The Short of It
Kids are intentionally slipping on banana peels and posting their falls online. And no, this is not an April Fools' joke.
It all began when a kid named Jason Oakes uploaded a video to Twitter of himself testing out whether banana peels are actually as slippery as some slapstick TV shows make them out to be.
"Yall I tried to see if banana peels were rlly slipper like in cartoons [sic]," he wrote in the caption.
The verdict? Hells yeah, they are. And Oakes totally wipes out in the last few seconds of the clip.
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Since the teen first posted the video, it's been retweeted more than 100,000 times and duplicated by hundreds of other kids who couldn't wait to jump on board the banana boat. Search the hashtag #BananaPeelChallenge, in fact, and you'll find tons of videos of teens trying to hilariously—and sometimes painfully—recreate the slip and fall.
"They see the attention other kids get and it seems like a good idea at the time," clinical psychologist Dena Rabinowitz told ABC News.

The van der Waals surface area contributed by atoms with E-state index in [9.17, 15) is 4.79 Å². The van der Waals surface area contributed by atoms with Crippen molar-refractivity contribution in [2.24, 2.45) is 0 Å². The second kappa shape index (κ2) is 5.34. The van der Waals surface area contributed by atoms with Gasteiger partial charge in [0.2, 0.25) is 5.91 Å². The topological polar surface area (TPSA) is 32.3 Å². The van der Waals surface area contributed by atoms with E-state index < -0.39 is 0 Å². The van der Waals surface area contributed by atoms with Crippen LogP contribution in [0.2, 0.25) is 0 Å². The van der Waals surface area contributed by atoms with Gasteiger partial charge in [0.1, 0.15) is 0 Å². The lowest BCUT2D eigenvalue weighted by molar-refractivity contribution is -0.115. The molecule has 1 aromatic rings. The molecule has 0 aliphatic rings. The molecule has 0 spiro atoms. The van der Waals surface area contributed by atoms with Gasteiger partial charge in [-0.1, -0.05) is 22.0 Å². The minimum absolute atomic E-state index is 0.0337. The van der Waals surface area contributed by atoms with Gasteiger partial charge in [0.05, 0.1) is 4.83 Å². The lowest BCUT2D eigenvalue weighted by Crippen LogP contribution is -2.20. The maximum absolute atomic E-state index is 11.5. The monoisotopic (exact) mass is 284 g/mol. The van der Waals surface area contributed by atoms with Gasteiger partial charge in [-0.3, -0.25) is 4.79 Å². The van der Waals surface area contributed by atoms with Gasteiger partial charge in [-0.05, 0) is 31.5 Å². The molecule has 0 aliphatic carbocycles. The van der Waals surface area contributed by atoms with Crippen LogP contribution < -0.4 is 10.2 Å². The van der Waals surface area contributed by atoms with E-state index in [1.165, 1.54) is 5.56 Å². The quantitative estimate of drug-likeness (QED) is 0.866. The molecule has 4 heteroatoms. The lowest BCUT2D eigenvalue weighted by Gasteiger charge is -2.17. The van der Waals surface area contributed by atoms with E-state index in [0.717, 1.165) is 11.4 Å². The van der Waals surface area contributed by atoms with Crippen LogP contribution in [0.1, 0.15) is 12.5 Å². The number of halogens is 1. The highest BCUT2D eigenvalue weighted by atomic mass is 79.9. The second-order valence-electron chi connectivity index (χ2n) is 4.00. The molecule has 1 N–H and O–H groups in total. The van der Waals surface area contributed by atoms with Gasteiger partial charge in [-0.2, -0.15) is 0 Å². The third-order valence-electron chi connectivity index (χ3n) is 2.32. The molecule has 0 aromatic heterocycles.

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I have to admit, as a comedy fan, these videos are kind of fun to watch. And I probably would've tried this back when I was a kid, too. But as a parent, I can't help but wonder how long it will take before one of these kids seriously hurts themselves and winds up in the hospital.
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"Adolescents often think they're invincible or immortal, so they just don't think they're the ones who are going to get hurt," said Rabinowitz. "A frank, honest conversation about the real-life risks and the reality of how bad the injuries can be are often enough to help teenagers move into the real world and out of that social media world."